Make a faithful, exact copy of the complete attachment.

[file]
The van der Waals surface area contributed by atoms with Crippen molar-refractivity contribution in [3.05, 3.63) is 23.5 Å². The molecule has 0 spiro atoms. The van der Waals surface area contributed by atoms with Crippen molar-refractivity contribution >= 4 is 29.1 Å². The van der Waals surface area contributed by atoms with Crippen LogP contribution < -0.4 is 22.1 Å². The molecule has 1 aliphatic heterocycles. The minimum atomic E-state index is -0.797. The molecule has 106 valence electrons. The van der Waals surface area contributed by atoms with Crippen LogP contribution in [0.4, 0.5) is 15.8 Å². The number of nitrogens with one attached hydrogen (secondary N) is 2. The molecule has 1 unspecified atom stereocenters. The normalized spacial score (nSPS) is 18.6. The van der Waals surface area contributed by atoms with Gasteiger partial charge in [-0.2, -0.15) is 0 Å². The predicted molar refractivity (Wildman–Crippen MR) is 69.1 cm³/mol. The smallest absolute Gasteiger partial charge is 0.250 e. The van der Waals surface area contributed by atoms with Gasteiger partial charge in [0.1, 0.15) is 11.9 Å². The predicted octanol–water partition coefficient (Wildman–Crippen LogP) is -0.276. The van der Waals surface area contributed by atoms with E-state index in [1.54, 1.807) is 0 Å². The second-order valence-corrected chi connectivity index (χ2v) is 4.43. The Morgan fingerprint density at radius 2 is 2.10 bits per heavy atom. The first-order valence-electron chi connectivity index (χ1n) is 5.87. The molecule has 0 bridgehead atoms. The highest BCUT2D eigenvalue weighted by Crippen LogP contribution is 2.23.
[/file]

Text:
The van der Waals surface area contributed by atoms with Crippen molar-refractivity contribution in [3.05, 3.63) is 23.5 Å². The molecule has 0 spiro atoms. The van der Waals surface area contributed by atoms with Crippen molar-refractivity contribution >= 4 is 29.1 Å². The van der Waals surface area contributed by atoms with Crippen LogP contribution < -0.4 is 22.1 Å². The molecule has 1 aliphatic heterocycles. The minimum atomic E-state index is -0.797. The molecule has 106 valence electrons. The van der Waals surface area contributed by atoms with Crippen LogP contribution in [0.4, 0.5) is 15.8 Å². The number of nitrogens with one attached hydrogen (secondary N) is 2. The molecule has 1 unspecified atom stereocenters. The normalized spacial score (nSPS) is 18.6. The van der Waals surface area contributed by atoms with Gasteiger partial charge in [-0.2, -0.15) is 0 Å². The predicted molar refractivity (Wildman–Crippen MR) is 69.1 cm³/mol. The smallest absolute Gasteiger partial charge is 0.250 e. The van der Waals surface area contributed by atoms with Gasteiger partial charge in [0.1, 0.15) is 11.9 Å². The predicted octanol–water partition coefficient (Wildman–Crippen LogP) is -0.276. The van der Waals surface area contributed by atoms with E-state index in [1.54, 1.807) is 0 Å². The second-order valence-corrected chi connectivity index (χ2v) is 4.43. The Morgan fingerprint density at radius 2 is 2.10 bits per heavy atom. The first-order valence-electron chi connectivity index (χ1n) is 5.87. The molecule has 0 bridgehead atoms. The highest BCUT2D eigenvalue weighted by Crippen LogP contribution is 2.23.